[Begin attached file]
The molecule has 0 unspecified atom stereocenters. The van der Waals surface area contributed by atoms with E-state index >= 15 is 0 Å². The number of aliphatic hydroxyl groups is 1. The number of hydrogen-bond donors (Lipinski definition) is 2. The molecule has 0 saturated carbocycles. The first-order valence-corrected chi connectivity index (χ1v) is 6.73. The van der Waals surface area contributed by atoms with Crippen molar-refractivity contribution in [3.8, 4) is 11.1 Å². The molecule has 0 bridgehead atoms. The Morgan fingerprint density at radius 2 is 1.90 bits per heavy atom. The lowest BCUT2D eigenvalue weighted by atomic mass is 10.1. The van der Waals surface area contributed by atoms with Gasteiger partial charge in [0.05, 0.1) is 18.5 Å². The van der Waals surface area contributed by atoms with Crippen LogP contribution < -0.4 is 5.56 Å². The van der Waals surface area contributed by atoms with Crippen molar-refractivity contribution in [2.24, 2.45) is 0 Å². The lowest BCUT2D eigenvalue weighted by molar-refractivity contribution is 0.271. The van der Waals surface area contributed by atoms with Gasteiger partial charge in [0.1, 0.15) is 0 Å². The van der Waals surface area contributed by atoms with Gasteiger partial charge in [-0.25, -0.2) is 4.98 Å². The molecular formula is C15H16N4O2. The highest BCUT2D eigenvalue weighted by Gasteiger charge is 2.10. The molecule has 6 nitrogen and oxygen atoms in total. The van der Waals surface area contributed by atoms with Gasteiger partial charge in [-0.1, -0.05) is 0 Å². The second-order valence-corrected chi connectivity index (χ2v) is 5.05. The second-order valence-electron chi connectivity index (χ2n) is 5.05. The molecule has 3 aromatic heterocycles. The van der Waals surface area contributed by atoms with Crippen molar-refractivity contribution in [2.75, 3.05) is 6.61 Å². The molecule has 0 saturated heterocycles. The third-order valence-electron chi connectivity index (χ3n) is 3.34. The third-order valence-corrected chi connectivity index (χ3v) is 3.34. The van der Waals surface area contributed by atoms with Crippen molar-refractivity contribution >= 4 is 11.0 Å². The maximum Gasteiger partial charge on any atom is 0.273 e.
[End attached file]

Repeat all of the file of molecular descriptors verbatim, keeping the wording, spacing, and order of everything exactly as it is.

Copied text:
The molecule has 0 unspecified atom stereocenters. The van der Waals surface area contributed by atoms with E-state index >= 15 is 0 Å². The number of aliphatic hydroxyl groups is 1. The number of hydrogen-bond donors (Lipinski definition) is 2. The molecule has 0 saturated carbocycles. The first-order valence-corrected chi connectivity index (χ1v) is 6.73. The van der Waals surface area contributed by atoms with Crippen molar-refractivity contribution in [3.8, 4) is 11.1 Å². The molecule has 0 bridgehead atoms. The Morgan fingerprint density at radius 2 is 1.90 bits per heavy atom. The lowest BCUT2D eigenvalue weighted by atomic mass is 10.1. The van der Waals surface area contributed by atoms with Gasteiger partial charge in [0.05, 0.1) is 18.5 Å². The van der Waals surface area contributed by atoms with Crippen LogP contribution < -0.4 is 5.56 Å². The van der Waals surface area contributed by atoms with Crippen molar-refractivity contribution in [2.24, 2.45) is 0 Å². The lowest BCUT2D eigenvalue weighted by molar-refractivity contribution is 0.271. The van der Waals surface area contributed by atoms with Gasteiger partial charge in [0.1, 0.15) is 0 Å². The van der Waals surface area contributed by atoms with Gasteiger partial charge in [-0.25, -0.2) is 4.98 Å². The molecular formula is C15H16N4O2. The highest BCUT2D eigenvalue weighted by Gasteiger charge is 2.10. The molecule has 6 nitrogen and oxygen atoms in total. The van der Waals surface area contributed by atoms with Gasteiger partial charge in [-0.1, -0.05) is 0 Å². The second-order valence-corrected chi connectivity index (χ2v) is 5.05. The second-order valence-electron chi connectivity index (χ2n) is 5.05. The molecule has 3 aromatic heterocycles. The van der Waals surface area contributed by atoms with Crippen molar-refractivity contribution in [2.75, 3.05) is 6.61 Å². The molecule has 0 saturated heterocycles. The third-order valence-electron chi connectivity index (χ3n) is 3.34. The third-order valence-corrected chi connectivity index (χ3v) is 3.34. The van der Waals surface area contributed by atoms with Crippen molar-refractivity contribution >= 4 is 11.0 Å². The maximum Gasteiger partial charge on any atom is 0.273 e.